|Manufactured by:||Higgins Industries, Louisiana|
|Crew:||4, Coxswain, Engineer, Bowman, Sternman|
|Employment:||Landing Craft Vehicle for Personnel|
|Length:||36 ft, 3 inches|
|Displacement||18,000 lbs, (8,200 kg) light|
|Beam:||10 ft 10 inc|
|Draft:||3 ft aft, 2 ft 2 in forward|
|Enging:||Gray Marine diesel engine, 225 hp, (168 kW or Hall-Scott gasoline engine, 250 hp (186 kW)|
|Speed:||12 knots (14 mpt; 22 km/hr)|
|Armament:||2x .30 cal (7.62 mm) Machine Guns|
|Status:||Restored, Static Display|
|Owner:||Estrella Warbird Museum|
The Landing Craft, Vehicle, Personnel (LCVP) or Higgins Boat was a landing craft used extensively in amphibious landings in World War II. The craft was designed by Andrew Higgins of Louisiana, United States, based on boats made for operating in swamps and marshes. More than 18,000 were built, by Higgins Industries and licensees. There are only 12 known that still exist in the United States.
Our Higgins boat arrived at the museum August 31st, 2013, after a lengthy transport cross country from Blue Hill, Maine. It had been advertised for sale on the internet. This particular boat is a rare find for the museum as out of nearly 20,000 Higgins Boats manufactured, less than 12 are known to currently exist in the United States. In keeping with our motto, restoration of this relic will give generations to come a close up look at something that was common at one time during our military history. Mumeum member Gary Corippo, raised over $10,000 to have it loaded and transported to Paso Robles.
According to the numbers on her hull, she was last assigned to the LST-1188 USS Saginaw, as boat number 4. The Saginaw was launched in 1970 and sold to Austrailia in the lat 1990's. The USS Saginaw re-entered service early in 2000 as part of the Royal Austrailian Navy under the name HMAS Kanimbla. Another of the sister boats to ours, once assigned to the USS Saginaw can be seen here. Although records are not available at this time, these particular Higgins Boats were probably built during the same time period as the USS Saginaw.
Typically constructed from plywood, this shallow-draft, barge-like boat could ferry a platoon-sized complement of 36 men to shore at 9 knots (17 km/h). Men generally entered the boat by climbing down a cargo net hung from the side of their troop transport; they exited by charging down the boat's bow ramp. Andrew Higgins started out in the lumber business but gradually moved into boatbuilding and quickly developed an association with the U.S. military.
The United States Marine Corps, always interested in finding better ways to get men across a beach in an amphibious landing, and frustrated that the Navy´s Bureau of Construction and Repair could not meet its requirements, began to express interest in Higgins' boat. When tested in 1938 by the Navy and Marine Corps, Higgins' Eureka boat surpassed the performance of the Navy-designed boat and was tested by the services during fleet landing exercises in February 1939. Satisfactory in most respects, the boat's major drawback appeared to be that equipment had to be unloaded, and men disembarked, over the sides--thus exposing them to enemy fire in a combat situation. However it was put into production and service as the Landing Craft, Personnel (Large) abbreviated as LCP(L)). The LCP(L) had two machine gun positions at the bow. The LCP(L), commonly called the "U-boat" or the "Higgins" boat, was supplied to the British where it was initially known as the "R-boat" and used for Commando raids.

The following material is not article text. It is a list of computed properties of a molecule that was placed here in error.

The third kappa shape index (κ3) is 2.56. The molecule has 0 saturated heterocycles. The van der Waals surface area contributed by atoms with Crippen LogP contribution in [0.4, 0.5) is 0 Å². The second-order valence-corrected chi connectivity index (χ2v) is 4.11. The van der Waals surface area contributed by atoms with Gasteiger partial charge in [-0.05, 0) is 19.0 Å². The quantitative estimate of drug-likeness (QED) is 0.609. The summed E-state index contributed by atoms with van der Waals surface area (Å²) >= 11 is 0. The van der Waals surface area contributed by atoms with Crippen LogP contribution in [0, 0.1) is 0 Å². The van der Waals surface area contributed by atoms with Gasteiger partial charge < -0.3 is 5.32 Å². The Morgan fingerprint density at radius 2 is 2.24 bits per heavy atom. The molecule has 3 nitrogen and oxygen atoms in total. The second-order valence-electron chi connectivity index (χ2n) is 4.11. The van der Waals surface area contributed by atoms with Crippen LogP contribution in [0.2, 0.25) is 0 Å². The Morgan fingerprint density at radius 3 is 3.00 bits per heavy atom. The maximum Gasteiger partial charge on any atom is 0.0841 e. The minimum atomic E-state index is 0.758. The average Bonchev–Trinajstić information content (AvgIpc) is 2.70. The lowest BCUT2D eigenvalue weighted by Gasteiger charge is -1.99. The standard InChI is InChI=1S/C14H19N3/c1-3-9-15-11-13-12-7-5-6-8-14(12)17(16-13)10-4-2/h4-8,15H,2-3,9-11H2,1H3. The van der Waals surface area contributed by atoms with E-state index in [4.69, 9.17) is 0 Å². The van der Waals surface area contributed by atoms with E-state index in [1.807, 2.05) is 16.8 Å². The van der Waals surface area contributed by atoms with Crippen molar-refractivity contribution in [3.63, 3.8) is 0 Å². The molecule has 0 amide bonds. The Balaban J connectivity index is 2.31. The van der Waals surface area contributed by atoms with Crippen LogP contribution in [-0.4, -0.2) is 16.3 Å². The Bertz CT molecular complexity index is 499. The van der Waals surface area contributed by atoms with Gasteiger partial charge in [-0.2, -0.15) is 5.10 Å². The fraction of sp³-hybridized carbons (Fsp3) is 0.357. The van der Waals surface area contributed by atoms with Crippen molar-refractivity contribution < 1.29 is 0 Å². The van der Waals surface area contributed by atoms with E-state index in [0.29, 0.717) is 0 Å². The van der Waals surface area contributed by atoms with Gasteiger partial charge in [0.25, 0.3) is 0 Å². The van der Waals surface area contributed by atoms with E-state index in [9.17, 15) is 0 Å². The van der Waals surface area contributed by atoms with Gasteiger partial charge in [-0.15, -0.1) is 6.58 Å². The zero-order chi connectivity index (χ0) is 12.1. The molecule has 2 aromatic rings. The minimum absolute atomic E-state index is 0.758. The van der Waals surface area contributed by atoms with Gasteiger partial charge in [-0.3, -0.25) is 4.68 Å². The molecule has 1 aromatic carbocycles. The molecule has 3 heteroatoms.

Within one month, tests of the ramp-bow Eureka boat in Lake Pontchartrain showed conclusively that successful operation of such a boat was feasible. This boat became the Landing Craft, Personnel (Ramped) or LCP(R). The machine gun positions were still at the front of the boat but closer to the side to give access between them to the ramp. The design was still not ideal as the ramp was a bottleneck for the troops as was the case with the British Landing Craft Assault of the year before.
The next step was to fit a full width ramp. Now troops could leave en masse and a small vehicle such as a Jeep could be carried, and this new version became the LCVP (Landing Craft, Vehicle, Personnel), or simply, the "Higgins Boat." The machine gun positions were moved to the rear of the boat.
At just over 36 ft (11 m) long and just under 11 ft (3.4 m) wide, the LCVP was not a large craft. Powered by a 225-horsepower diesel engine at 12 knots, it would sway in choppy seas, causing seasickness. Since its sides and rear were made of plywood, it offered limited protection from enemy fire. The Higgins Boat could hold either a 36-man platoon, a jeep and a 12-man squad, or 8,000 lb (3.6 t) of cargo. Its shallow draft (3 feet aft and 2 feet, 2 inches forward) enabled it to run right up onto the shoreline, and a semi-tunnel built into its hull protected the propeller from sand and other debris. The steel ramp at the front could be lowered quickly. It was possible for the Higgins Boat to swiftly disembark men and supplies, reverse itself off the beach, and head back out to the supply ship for another load.
No less an authority than the Supreme Allied Commander, Dwight Eisenhower, declared the Higgins boat to have been crucial to the Allied victory on the European Western Front and the previous fighting in North Africa and Italy: "Andrew Higgins ... is the man who won the war for us. ... If Higgins had not designed and built those LCVPs, we never could have landed over an open beach. The whole strategy of the war would have been different."